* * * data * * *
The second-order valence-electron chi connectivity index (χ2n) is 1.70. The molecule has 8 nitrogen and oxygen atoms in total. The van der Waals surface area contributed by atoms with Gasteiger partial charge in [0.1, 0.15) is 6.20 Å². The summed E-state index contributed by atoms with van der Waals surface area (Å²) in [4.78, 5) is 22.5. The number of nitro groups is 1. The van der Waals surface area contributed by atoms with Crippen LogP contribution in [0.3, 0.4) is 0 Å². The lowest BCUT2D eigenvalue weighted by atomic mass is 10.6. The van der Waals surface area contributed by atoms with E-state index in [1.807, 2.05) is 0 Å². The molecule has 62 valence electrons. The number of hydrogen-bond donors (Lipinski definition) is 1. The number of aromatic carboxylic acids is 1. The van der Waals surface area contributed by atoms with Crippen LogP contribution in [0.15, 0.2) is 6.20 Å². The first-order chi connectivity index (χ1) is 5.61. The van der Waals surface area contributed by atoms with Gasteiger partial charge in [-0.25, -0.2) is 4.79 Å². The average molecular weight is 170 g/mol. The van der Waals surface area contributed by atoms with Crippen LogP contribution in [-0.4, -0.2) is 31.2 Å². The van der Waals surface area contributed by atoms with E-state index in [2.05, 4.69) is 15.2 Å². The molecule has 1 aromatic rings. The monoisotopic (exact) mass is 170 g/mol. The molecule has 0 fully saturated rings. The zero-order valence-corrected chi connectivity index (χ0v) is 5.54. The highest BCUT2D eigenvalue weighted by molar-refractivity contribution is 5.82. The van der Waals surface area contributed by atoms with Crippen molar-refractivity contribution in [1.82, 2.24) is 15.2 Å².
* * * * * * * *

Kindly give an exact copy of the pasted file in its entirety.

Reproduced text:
The second-order valence-electron chi connectivity index (χ2n) is 1.70. The molecule has 8 nitrogen and oxygen atoms in total. The van der Waals surface area contributed by atoms with Gasteiger partial charge in [0.1, 0.15) is 6.20 Å². The summed E-state index contributed by atoms with van der Waals surface area (Å²) in [4.78, 5) is 22.5. The number of nitro groups is 1. The van der Waals surface area contributed by atoms with Crippen LogP contribution in [0.3, 0.4) is 0 Å². The lowest BCUT2D eigenvalue weighted by atomic mass is 10.6. The van der Waals surface area contributed by atoms with E-state index in [1.807, 2.05) is 0 Å². The molecule has 62 valence electrons. The number of hydrogen-bond donors (Lipinski definition) is 1. The number of aromatic carboxylic acids is 1. The van der Waals surface area contributed by atoms with Crippen LogP contribution in [0.15, 0.2) is 6.20 Å². The first-order chi connectivity index (χ1) is 5.61. The van der Waals surface area contributed by atoms with Gasteiger partial charge in [-0.25, -0.2) is 4.79 Å². The average molecular weight is 170 g/mol. The van der Waals surface area contributed by atoms with Crippen LogP contribution in [-0.4, -0.2) is 31.2 Å². The van der Waals surface area contributed by atoms with E-state index in [2.05, 4.69) is 15.2 Å². The molecule has 1 aromatic rings. The monoisotopic (exact) mass is 170 g/mol. The molecule has 0 fully saturated rings. The zero-order valence-corrected chi connectivity index (χ0v) is 5.54. The highest BCUT2D eigenvalue weighted by molar-refractivity contribution is 5.82. The van der Waals surface area contributed by atoms with Crippen molar-refractivity contribution in [1.82, 2.24) is 15.2 Å².